Arka Chattopadhyay
Art & Literature

He was writing the evening. But by the time he went deeper into pen-pushing, the evening had suddenly become night, as if to mock the truth of his composition. And then within that unfathomable moment when he became an I, the pen fell from my hand.

It fell without a sound and disappeared into the shadowy floor as if it hid a quicksand somewhere. I bent down to look for it. But all I could find was the enigma by which the other became me—the third person, the first person, the only person and yet a no-person!

A few glances here and there and there it was, the truant pen, lost in the shade of the table! As I picked it up, something in me shifted, much like the clock that struck one right then. Was it already one? How could it be? It was evening just a while back and when the pen fell, it was still a young night, replacing the dusk with pitch black! Where did all the hours go? How could it be past midnight already? When the pen fell, did it do something to the passing of the hours?

As I resumed writing, I could see I was barely a page or two. It would soon be dawn. The pen rippled on the paper:

“He was writing the morning. But by the time he went deeper into pen-pushing, the morning had already turned into afternoon, as if to mock the truth of his composition…”

I decided I would rather write about nothing. Neither morning, nor afternoon. Neither evening nor night. Let there be no time in writing that turns the He into the I and the I into the He.

“In my late boyhood days, there was an old rusty metal bench, looking over our playground. It was big enough for two people to sit on and chat away. I observed it regularly on my way to my friend’s place but hardly saw anyone sitting there! Without human presence, the bench became itself, but itself in my eyes alone.

One day the bench would be all out in the open and the very next day it would almost become entirely covered with the bushes, growing in a concealed way, behind it. It had this strange see-saw between disclosure and concealment like so many other things that throbbed the period of growing up!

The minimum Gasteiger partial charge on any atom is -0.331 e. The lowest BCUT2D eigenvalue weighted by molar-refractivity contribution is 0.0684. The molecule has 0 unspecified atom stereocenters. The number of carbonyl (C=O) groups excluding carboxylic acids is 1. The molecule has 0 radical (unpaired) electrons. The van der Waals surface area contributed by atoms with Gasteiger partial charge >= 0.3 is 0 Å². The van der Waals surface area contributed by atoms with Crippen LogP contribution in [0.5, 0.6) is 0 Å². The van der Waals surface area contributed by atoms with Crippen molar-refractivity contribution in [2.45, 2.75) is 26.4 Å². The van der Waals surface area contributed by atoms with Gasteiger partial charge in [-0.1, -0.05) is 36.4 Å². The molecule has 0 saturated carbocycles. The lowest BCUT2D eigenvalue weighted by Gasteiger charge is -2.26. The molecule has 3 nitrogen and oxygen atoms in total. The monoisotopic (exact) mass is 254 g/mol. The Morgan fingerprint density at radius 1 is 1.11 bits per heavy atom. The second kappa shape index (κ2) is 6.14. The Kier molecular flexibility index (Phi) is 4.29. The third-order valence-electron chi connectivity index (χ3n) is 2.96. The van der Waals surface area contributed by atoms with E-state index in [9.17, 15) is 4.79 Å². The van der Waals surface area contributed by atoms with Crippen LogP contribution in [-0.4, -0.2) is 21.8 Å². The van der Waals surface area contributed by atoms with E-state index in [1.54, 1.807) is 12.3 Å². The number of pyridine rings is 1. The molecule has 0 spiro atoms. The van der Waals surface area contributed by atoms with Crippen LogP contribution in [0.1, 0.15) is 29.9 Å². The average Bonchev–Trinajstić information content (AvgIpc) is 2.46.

For some mysterious reason, back then I would say to myself—‘the day that bench is completely eaten up by the bushes, it would be time for me to leave!’

The other day, as I was walking that road after long, I could not see the bench there in the thick green enclosure of bushes until I looked closer and an ancient metallic colour among the green vegetation caught my saddening eyes!

A small part of the bench had somehow survived though I wondered if it could take any human weight anymore! The bench was a relic from the past now. Though well on its way to decomposition and the eventual disappearance, it was hanging in there, like so many other things, continuing to haunt life. It was telling me that it was not yet time to leave! Not quite!

My friend for whom I frequently walked that road once had left the town. The bench was the memory of a fragile hyphen between the going and the gone.”

Lost in the impossible fantasy of timeless writing, I had failed to notice the pen—that seemingly innocent partner in crime, in its own true colour! After all, I couldn’t see the pen for what it was—time itself!

When I picked up the pen, it was one time and when the pen fell, time was another! When it moved, time wrote itself into nothingness.

Arka Chattopadhyay. Poet, Translator and Educator. He is by profession, assistant professor of literary studies in the humanities and social sciences department in IIT Gandhinagar India and by passion, a creative writer in Bengali and English as well as a...

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